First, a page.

Secondly, we must challenge ourselves to develop new, climate-smart technologies. I will give to you an example. More than a decade ago, IFAD partnered with the Government of China to transform animal waste into dollars. The programme used biogas digesters to turn the bio-methane from waste into household fuel, making it less damaging to the atmosphere and far less damaging to human health. And women who once spent hours gathering firewood had time for other economic activities.

This technology is spreading in Asia and Africa. In Kenya and Rwanda, we are scaling up a new generation of low-cost portable biogas systems. They save families hours spent collecting firewood for cooking, and also help preserve vegetation. The cleaner fuel means that children have fewer respiratory diseases.  And all of this can be achieved with just one cow!

Thirdly, we must invest our time, energy and money in rural transformation. 

We need our rural areas to grow our food, but too often the people who live there are forgotten and neglected. They lack the most basic of services that would allow them to grow more food and improve their lives.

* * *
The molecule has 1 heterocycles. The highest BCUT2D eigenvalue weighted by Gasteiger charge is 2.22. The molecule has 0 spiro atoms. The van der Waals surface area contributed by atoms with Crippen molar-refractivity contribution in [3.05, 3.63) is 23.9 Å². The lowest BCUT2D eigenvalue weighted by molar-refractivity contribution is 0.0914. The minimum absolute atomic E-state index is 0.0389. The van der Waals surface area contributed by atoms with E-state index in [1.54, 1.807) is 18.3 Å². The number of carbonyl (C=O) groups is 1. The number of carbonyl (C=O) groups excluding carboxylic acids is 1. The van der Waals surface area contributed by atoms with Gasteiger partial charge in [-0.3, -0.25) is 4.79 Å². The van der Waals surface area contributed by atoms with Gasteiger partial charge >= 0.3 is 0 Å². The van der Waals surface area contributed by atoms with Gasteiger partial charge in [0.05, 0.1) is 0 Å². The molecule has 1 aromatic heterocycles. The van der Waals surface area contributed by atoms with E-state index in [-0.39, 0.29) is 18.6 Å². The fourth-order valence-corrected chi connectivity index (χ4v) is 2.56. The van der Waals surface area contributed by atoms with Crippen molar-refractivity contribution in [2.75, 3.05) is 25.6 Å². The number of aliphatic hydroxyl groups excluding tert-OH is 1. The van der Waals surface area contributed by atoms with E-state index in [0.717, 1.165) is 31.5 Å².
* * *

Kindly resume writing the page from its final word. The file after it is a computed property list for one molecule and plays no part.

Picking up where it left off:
Today, only about 10 per cent of poor rural people in developing countries have access to even the most basic financial services from formal institutions. Inadequate roads mean that more than one-third of the rural population of sub-Saharan Africa lives five hours from the nearest market town of 5,000 people. 

And, perhaps most shocking of all, an estimated 20 to 40 per cent of the crops produced in sub-Saharan Africa deteriorate after harvest because they cannot be safely stored. Post-harvest grain losses in sub-Saharan Africa average US$4 billion every year. This is a senseless and scandalous waste on a continent where so many still go hungry.

These are not natural disasters; they are man-made. And they can be changed by investing in and transforming rural areas.